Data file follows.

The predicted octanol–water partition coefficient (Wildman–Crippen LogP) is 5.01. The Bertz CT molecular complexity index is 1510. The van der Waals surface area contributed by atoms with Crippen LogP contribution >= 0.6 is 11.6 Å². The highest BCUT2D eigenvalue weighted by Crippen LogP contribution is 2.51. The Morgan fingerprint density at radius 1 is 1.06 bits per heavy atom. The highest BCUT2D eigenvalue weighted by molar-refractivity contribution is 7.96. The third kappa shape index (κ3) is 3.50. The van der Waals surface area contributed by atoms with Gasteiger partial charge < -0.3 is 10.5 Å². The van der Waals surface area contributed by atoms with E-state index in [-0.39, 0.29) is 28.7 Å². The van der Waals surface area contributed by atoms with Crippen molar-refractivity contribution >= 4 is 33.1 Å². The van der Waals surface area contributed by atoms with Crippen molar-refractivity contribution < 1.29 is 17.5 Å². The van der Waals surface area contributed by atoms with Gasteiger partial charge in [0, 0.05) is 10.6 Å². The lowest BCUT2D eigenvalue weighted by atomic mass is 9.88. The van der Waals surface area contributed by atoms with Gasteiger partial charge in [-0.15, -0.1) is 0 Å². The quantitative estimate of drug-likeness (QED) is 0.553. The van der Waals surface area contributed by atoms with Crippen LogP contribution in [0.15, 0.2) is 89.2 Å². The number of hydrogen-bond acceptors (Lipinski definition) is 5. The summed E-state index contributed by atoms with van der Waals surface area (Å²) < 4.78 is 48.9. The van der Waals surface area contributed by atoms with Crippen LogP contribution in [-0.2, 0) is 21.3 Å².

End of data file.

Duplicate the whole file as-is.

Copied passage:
The predicted octanol–water partition coefficient (Wildman–Crippen LogP) is 5.01. The Bertz CT molecular complexity index is 1510. The van der Waals surface area contributed by atoms with Crippen LogP contribution >= 0.6 is 11.6 Å². The highest BCUT2D eigenvalue weighted by Crippen LogP contribution is 2.51. The Morgan fingerprint density at radius 1 is 1.06 bits per heavy atom. The highest BCUT2D eigenvalue weighted by molar-refractivity contribution is 7.96. The third kappa shape index (κ3) is 3.50. The van der Waals surface area contributed by atoms with Gasteiger partial charge < -0.3 is 10.5 Å². The van der Waals surface area contributed by atoms with E-state index in [-0.39, 0.29) is 28.7 Å². The van der Waals surface area contributed by atoms with Crippen molar-refractivity contribution >= 4 is 33.1 Å². The van der Waals surface area contributed by atoms with Crippen molar-refractivity contribution < 1.29 is 17.5 Å². The van der Waals surface area contributed by atoms with Gasteiger partial charge in [0, 0.05) is 10.6 Å². The lowest BCUT2D eigenvalue weighted by atomic mass is 9.88. The van der Waals surface area contributed by atoms with Gasteiger partial charge in [-0.15, -0.1) is 0 Å². The quantitative estimate of drug-likeness (QED) is 0.553. The van der Waals surface area contributed by atoms with Crippen LogP contribution in [0.15, 0.2) is 89.2 Å². The number of hydrogen-bond acceptors (Lipinski definition) is 5. The summed E-state index contributed by atoms with van der Waals surface area (Å²) < 4.78 is 48.9. The van der Waals surface area contributed by atoms with Crippen LogP contribution in [-0.2, 0) is 21.3 Å².